Bonsai For Beginners: Tips On Care, Pottery And History

The oriental art of bonsai can be learned by anyone with time and patience.

The art of bonsai began in China around 200 A.D., eventually migrating to Japan through Buddhist monks. It is a specialized gardening craft in which plants are trained to grow into miniature versions of mature trees. Bonsais are grown from evergreens and deciduous species using pruning, wiring, and occasional repotting to encourage a naturally occurring shape. While it can take a lifetime to master the finer details of producing these tiny specimens, a novice can easily learn the basic principles. All that is required to grow your own bonsai is time, delicacy, and patience.

Although there are several ways to grow a bonsai, the easiest method for beginners is to start with nursery stock. Hardy evergreen shrubs and deciduous saplings like maples and cherry trees are well suited to training. Choose a healthy plant with plenty of foliage and a sturdy trunk. Your specimen should also have a natural form that will lend itself well to your desired result. You should have a clear goal of what you want the finished bonsai to look like, whether it will be symmetrical, windswept, or cascading. Stock that varies too greatly from this goal will be too challenging to train, so be careful in making your choice. Once you have your plant home, remove it from the pot and shake half of the soil from the roots.

Pruning and Potting

Since your bonsai will live in a small container, it is important that the roots be trimmed, but not so much that the tree is damaged. Begin by using pruning shears (or sharp scissors) to cut off a third of brown roots that were crowded around the edge of the pot. Remove an equal amount of the long roots trailing down from the root ball, taking care not to snip off too many fine feeder roots. This trimming will allow feeders to branch out, thus supplying the tree with nutrients more effectively. At this time, you can also prune the tree's branches to resemble your desired bonsai form. Although following a picture will help you make cuts, a good formula to use involves mentally dividing the tree into three sections. The bottom section should serve as the tree trunk and should be free of branches. The middle section should have a few branches reaching in various directions, while the top portion should have several branches and a defined pinnacle.

Once you have achieved a rough form, you can pot the tree. Novices can use a basic potting soil, but bonsai dirt is a better alternative because it has better drainage and fewer nutrients. To make your own, blend together two parts each of granite grit and peat moss along with one part of loam. Spread a shallow coating of soil in the base of your planter, making sure that it has drainage holes. Rest your plant on top of this dirt and pour in the rest of the soil. Gently tap the pot to help the dirt settle and check to see that your roots are covered. At this point, you should give the bonsai a thorough watering. If you wish, you can also add decorative features like stones, rocks, and pieces of wood.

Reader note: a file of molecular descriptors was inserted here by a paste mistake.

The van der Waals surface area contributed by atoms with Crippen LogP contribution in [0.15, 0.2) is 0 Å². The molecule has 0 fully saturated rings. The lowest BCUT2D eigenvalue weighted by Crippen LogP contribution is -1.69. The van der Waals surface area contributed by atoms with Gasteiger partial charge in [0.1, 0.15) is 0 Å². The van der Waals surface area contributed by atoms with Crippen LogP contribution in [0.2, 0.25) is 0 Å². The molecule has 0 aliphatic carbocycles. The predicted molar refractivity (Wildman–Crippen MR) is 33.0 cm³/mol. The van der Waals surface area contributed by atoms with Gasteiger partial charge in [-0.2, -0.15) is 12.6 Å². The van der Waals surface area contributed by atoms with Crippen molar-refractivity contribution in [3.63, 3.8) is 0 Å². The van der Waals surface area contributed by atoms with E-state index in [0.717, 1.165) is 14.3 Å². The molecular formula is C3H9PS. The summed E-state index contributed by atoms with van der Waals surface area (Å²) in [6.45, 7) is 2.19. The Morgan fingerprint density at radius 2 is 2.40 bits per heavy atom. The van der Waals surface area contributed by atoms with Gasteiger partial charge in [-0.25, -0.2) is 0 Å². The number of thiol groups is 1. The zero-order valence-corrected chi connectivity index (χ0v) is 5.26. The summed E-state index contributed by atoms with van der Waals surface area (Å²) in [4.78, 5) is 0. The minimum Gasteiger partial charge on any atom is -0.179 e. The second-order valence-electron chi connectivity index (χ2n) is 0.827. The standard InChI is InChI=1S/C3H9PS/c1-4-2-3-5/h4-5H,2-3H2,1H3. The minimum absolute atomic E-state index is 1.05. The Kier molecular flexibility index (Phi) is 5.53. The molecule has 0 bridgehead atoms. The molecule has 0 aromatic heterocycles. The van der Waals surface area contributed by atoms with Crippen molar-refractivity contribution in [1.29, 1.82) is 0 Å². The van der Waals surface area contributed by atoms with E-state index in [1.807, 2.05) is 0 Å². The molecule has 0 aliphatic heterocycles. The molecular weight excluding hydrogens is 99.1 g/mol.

Shaping and Maintenance

Now that you have completed the preliminary steps of creating a bonsai, you need start training it. Aluminum wire is used to gently guide the branches and trunk in a different direction, with different gauges being used for different sizes of plant matter. To apply wire, loosely wrap it around the desired bit of tree. Once it is in place, gently bend the plant into the desired form. It is important that you watch the wire closely as your tree grows so that it does not scar the bark. Also, do not attempt to bend pieces that are hard or woody, as you could break them. Once the tree has been trained into its new form, remove the wire. It is also important to control the growth of foliage on your bonsai. Experts recommend different methods of pruning depending on which type of tree you are growing. If it is an evergreen, pinch off excess growth between groups of foliage. If your tree is deciduous, use pruning shears to snip off bits of leaves and unruly branches. This will encourage thicker growth and smaller foliage over the life of the bonsai.

Careful year-round maintenance is vital for the health of your bonsai. Remember to water it every two to three days in the summer if rain is inadequate. Keep in mind that your tree will die if it is indoors more than a few days a month, since it has the same need for sunlight and circulation as a wild tree. Fertilize it with a mix low in nitrogen during its dormant season (early spring to late summer), followed by a nitrogen-free feeding in the winter. Every couple of years, your bonsai will need to be relocated in a new pot. In order to judge when it is time, pay attention to the soil conditions. If it does not absorb quickly at watering time or if the roots look pot-bound, you need to prune the roots and repot your bonsai. Be attentive to its condition through the seasons, changing its location outdoors to protect it from extremes. It is also advisable to read the various bonsai books available for specific information on how to care for your tree species.

With proper care, you can expect your bonsai to live even longer than a tree in nature. As the seasons change, you can enjoy the growth of pinecones, flowers, changing leaves, and all the other transformations a full-sized mature tree would experience. Once you have had success with your first bonsai, you can create a nursery of miniature botanical beauties in every species and style imaginable.

Trending Now

© High Speed Ventures 2011